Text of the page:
CGA: So what is the process behind building this model?
Quaife: A small but state-of-the-art aerial-based photogrammetry flow line is at the heart of what we do. Although the costs associated with acquiring the hardware, software and source imagery needed for the set-up was considerable, there was no other way to meet all of the requirements set out by GIA. We were lucky that at the same time we were setting up our operation new digital ultra-high resolution aerial imagery with GSD of 4cm became available, which made it possible for us to be accurate to within few centimetres on all axis. Combining this imagery with a large number of ground survey points allowed us to create a central data set from which we are able to derive our 3D models from.
CGA: Aerial-based photogrammetry, Aerial Triangulation, 4 cm GSD - this all sounds very alien to CG Artists. Can you explain little bit more?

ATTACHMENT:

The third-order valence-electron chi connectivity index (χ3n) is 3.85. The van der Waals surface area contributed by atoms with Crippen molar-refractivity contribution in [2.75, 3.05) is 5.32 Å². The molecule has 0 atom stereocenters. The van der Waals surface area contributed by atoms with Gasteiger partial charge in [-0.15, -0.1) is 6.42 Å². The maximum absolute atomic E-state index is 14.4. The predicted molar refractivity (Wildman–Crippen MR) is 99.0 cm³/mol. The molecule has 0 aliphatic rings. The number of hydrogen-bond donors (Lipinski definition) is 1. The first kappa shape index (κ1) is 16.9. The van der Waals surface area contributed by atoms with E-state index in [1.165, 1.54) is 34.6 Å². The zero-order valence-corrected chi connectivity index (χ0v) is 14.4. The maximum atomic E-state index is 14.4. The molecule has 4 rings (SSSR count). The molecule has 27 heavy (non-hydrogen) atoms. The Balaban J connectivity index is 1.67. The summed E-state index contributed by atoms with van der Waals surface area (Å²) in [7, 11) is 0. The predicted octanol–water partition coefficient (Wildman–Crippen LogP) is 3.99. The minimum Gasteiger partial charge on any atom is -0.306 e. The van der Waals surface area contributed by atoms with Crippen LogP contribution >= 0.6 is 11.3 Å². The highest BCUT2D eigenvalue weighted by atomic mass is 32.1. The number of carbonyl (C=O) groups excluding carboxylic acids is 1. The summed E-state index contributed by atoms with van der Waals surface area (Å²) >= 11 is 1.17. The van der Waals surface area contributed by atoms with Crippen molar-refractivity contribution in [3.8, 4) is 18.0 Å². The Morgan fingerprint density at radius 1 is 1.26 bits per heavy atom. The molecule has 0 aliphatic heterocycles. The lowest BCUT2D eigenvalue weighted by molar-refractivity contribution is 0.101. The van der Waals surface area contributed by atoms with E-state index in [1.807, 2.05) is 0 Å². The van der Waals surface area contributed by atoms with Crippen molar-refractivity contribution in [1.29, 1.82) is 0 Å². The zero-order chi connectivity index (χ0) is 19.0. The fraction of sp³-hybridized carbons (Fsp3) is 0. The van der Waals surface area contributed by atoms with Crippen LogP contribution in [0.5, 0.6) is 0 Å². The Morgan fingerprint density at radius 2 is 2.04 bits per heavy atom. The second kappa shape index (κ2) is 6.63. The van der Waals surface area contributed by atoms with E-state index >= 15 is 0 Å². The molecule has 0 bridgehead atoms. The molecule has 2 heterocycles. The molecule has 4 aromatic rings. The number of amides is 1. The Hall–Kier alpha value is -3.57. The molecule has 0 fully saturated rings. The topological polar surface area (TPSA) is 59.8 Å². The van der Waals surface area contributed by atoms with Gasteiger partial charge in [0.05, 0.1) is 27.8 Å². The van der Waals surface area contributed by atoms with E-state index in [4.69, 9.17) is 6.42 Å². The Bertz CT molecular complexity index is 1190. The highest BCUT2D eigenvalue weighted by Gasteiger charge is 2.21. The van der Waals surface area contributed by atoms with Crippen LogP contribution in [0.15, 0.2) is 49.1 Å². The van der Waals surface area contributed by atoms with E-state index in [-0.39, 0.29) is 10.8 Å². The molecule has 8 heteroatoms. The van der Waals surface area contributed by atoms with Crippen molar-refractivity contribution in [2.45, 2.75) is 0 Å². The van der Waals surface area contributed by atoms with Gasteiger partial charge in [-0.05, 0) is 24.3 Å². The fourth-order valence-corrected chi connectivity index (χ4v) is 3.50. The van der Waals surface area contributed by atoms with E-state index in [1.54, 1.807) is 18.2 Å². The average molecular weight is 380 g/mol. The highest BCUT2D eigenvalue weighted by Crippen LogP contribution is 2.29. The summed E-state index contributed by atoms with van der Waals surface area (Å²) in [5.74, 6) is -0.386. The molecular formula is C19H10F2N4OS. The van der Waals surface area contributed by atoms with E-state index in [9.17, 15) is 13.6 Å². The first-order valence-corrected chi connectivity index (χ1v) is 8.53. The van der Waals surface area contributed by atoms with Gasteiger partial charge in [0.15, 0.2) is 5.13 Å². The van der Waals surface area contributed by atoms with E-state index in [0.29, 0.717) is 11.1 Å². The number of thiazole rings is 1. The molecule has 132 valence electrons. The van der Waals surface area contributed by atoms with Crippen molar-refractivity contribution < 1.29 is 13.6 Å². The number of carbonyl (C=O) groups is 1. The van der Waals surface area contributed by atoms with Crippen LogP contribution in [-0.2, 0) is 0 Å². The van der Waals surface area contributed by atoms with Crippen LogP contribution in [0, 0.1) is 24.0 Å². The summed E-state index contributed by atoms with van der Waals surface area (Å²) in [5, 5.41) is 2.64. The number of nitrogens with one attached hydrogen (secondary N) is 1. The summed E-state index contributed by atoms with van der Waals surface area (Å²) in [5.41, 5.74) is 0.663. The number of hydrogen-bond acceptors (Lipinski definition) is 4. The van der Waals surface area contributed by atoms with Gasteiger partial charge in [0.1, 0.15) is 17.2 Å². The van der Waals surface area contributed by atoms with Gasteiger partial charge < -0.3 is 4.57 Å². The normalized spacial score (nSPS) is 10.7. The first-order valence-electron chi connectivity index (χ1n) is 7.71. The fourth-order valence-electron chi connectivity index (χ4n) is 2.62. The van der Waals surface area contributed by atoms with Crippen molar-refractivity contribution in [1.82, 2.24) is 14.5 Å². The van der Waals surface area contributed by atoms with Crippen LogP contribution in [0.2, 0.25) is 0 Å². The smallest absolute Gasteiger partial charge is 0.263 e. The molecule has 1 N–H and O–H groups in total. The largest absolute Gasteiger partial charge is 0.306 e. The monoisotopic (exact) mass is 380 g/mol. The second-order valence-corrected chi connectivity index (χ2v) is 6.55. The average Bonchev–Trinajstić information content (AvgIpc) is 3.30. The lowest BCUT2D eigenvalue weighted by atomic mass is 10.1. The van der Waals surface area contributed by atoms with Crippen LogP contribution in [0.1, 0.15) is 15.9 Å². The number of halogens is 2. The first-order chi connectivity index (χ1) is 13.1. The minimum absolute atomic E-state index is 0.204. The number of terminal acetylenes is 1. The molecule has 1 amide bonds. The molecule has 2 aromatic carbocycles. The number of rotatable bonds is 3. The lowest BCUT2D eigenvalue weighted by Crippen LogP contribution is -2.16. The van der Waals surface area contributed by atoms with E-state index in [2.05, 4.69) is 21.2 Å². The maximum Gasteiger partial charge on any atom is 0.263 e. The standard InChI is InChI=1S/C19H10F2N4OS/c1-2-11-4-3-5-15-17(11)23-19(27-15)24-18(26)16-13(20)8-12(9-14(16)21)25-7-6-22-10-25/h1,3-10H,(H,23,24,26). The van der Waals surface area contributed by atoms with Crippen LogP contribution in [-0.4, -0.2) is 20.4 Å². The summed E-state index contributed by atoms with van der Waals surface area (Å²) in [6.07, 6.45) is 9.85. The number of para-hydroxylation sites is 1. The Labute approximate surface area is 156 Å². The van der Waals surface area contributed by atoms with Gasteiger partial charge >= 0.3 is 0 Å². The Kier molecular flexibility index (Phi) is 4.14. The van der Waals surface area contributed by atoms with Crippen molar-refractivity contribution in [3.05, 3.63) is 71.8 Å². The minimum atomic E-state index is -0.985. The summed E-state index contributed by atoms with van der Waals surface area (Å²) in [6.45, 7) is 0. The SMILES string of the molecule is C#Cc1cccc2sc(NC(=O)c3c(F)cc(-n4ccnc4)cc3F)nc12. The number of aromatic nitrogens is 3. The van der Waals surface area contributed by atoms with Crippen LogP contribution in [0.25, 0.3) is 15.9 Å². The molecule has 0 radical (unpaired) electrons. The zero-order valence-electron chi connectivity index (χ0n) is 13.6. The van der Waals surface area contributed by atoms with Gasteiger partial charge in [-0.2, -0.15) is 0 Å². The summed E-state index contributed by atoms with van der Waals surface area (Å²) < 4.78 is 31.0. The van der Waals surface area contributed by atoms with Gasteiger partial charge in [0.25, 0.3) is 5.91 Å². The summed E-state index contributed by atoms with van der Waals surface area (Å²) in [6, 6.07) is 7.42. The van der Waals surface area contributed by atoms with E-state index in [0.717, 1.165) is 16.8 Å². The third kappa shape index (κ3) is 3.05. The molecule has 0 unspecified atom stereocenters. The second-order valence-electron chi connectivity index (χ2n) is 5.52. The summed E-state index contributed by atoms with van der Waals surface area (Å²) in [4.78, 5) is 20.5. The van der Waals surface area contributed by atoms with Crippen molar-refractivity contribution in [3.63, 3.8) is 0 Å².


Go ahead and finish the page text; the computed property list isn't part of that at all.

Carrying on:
Quaife: Sure. Stereo Photogrammetry is the practice of determining the geometric properties of objects from photographic images - in our case, the geometric properties of terrain, buildings and manmade features. Basically, an airborne vehicle, typically a plane, is equipped with a calibrated high-resolution camera and flies over a target area taking continuous photographs. Each of these photographs has metadata associated with it captured by an internal measurement unit (GPS coordinates + pitch, roll and tilt of the plane). We use this data to position the photographs in relation to their real-world location. Because these photographs include a 40% overlap, we are able to tie common points from adjoining photographs together - this process, together with adding control points and ground-based GPS is called Aerial Triangulation. We then view these stereo pairs using 3D stereoscopic displays (one photograph into one eye, second in the other eye) and trace the features as we see them in this 3D environment. To do this accurately you need photographs of ultra-high resolution - this is where the term GSD (Ground Sample Distance) comes to play a role. You can view on Google Maps the industry standard aerial imagery for mapping of 20cm GSD, meaning that each pixel represents a 20cm x 20cm tile in real life. Our 4cm GSD means that 1 pixel is 4cm x 4cm wide, allowing us to see and capture much more detail.